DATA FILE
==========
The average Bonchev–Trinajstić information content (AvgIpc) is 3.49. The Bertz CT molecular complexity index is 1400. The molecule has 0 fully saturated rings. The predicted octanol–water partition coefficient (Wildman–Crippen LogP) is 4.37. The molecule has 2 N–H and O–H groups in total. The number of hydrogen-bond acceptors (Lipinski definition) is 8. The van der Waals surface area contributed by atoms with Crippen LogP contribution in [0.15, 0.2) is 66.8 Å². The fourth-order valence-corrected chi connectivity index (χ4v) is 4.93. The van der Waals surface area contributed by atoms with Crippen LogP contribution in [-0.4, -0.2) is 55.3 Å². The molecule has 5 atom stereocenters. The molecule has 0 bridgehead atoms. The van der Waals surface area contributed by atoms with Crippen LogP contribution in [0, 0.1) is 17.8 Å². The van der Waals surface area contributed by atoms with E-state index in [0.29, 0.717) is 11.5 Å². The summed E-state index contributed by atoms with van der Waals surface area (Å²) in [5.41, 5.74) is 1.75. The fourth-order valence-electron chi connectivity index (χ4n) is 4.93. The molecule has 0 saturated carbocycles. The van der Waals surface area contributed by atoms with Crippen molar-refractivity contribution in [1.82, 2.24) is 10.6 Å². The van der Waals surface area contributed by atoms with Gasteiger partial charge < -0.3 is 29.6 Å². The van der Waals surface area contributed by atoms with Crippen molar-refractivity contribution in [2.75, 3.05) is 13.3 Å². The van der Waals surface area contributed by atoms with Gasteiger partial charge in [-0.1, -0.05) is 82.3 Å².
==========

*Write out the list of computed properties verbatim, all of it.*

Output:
The average Bonchev–Trinajstić information content (AvgIpc) is 3.49. The Bertz CT molecular complexity index is 1400. The molecule has 0 fully saturated rings. The predicted octanol–water partition coefficient (Wildman–Crippen LogP) is 4.37. The molecule has 2 N–H and O–H groups in total. The number of hydrogen-bond acceptors (Lipinski definition) is 8. The van der Waals surface area contributed by atoms with Crippen LogP contribution in [0.15, 0.2) is 66.8 Å². The fourth-order valence-corrected chi connectivity index (χ4v) is 4.93. The van der Waals surface area contributed by atoms with Crippen LogP contribution in [-0.4, -0.2) is 55.3 Å². The molecule has 5 atom stereocenters. The molecule has 0 bridgehead atoms. The van der Waals surface area contributed by atoms with Crippen LogP contribution in [0, 0.1) is 17.8 Å². The van der Waals surface area contributed by atoms with E-state index in [0.29, 0.717) is 11.5 Å². The summed E-state index contributed by atoms with van der Waals surface area (Å²) in [5.41, 5.74) is 1.75. The fourth-order valence-electron chi connectivity index (χ4n) is 4.93. The molecule has 0 saturated carbocycles. The van der Waals surface area contributed by atoms with Crippen molar-refractivity contribution in [1.82, 2.24) is 10.6 Å². The van der Waals surface area contributed by atoms with Gasteiger partial charge < -0.3 is 29.6 Å². The van der Waals surface area contributed by atoms with Crippen molar-refractivity contribution in [2.75, 3.05) is 13.3 Å². The van der Waals surface area contributed by atoms with Gasteiger partial charge in [-0.1, -0.05) is 82.3 Å².